- Chinese internet giant Baidu has formed a strategic partnership with automaker Geely to create a standalone electric vehicle company.
- Geely will be responsible for the manufacturing of the vehicles, and Baidu will focus on the software and technology for the car.
- Domestic electric automaker Nio, Li Auto and Xpeng Motors, all reported a surge in deliveries for December. Baidu is hoping to get in on some of the action.
GUANGZHOU, China — Chinese internet giant Baidu has formed a strategic partnership with automaker Geely to create a standalone electric vehicle unit, the companies confirmed on Monday.
The new unit will operate as an independent subsidiary of Baidu, the company said on Monday.
CNBC first reported the news on Friday, citing a person familiar with the matter.
Beijing-headquartered Baidu will be the majority shareholder while Chinese automaker Geely will take a minority stake, the person told CNBC.
Hong Kong-listed shares of Geely were up slightly by 0.45% on Monday, after soaring nearly 20% on Friday. Baidu's U.S.-listed shares were up over 15% at the close of trade on Friday.
Geely will be responsible for the actual manufacturing of the vehicles. Baidu will focus on the software and technology in the car. The search giant has already been testing its driverless car software, named Apollo, in public robotaxi trials in Beijing.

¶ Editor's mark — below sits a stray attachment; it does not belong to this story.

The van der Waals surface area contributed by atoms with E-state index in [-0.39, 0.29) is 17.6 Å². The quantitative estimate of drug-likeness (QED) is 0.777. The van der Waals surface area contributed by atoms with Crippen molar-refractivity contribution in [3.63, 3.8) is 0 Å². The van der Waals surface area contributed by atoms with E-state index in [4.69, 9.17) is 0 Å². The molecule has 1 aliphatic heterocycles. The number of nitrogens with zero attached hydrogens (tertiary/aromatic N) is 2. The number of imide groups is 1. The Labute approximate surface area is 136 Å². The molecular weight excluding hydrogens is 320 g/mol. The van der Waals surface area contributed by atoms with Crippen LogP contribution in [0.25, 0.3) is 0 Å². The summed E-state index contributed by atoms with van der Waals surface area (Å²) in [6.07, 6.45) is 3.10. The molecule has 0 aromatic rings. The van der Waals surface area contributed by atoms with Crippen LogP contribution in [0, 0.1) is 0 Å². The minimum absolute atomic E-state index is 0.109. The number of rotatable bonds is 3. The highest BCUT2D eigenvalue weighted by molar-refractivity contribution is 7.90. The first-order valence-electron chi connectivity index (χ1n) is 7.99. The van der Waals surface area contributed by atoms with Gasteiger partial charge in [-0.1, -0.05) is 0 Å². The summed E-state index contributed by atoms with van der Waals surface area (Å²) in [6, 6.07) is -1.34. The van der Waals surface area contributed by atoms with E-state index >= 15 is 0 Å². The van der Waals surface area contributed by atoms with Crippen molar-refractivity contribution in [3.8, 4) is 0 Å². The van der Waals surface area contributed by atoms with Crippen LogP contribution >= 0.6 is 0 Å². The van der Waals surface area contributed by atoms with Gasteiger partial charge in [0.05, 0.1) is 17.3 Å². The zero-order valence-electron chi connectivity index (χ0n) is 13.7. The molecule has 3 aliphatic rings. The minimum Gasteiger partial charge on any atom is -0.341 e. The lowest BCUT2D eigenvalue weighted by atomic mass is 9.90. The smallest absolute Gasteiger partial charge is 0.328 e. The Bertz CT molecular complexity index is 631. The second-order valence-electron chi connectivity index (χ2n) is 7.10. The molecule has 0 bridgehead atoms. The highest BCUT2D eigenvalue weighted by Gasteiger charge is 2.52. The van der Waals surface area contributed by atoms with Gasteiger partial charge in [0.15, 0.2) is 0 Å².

Baidu also has its own map app and voice assistant technology called DuerOS, which can be equipped inside a vehicle.
China's electric vehicle market continues to grow, helped by government support such as subsidies and the building of charging infrastructure.
"China has become the world's largest market for EVs (electric vehicles), and we are seeing EV consumers demanding next generation vehicles to be more intelligent," Robin Li, CEO of Baidu, said in a statement.
The electric car market continues to become more competitive with companies ramping up production and release of new vehicles.
On Saturday, Nio released its first sedan called the et7. Apple iPhone maker Foxconn signed a deal with Chinese electric carmaker Byton to help produce its first vehicle.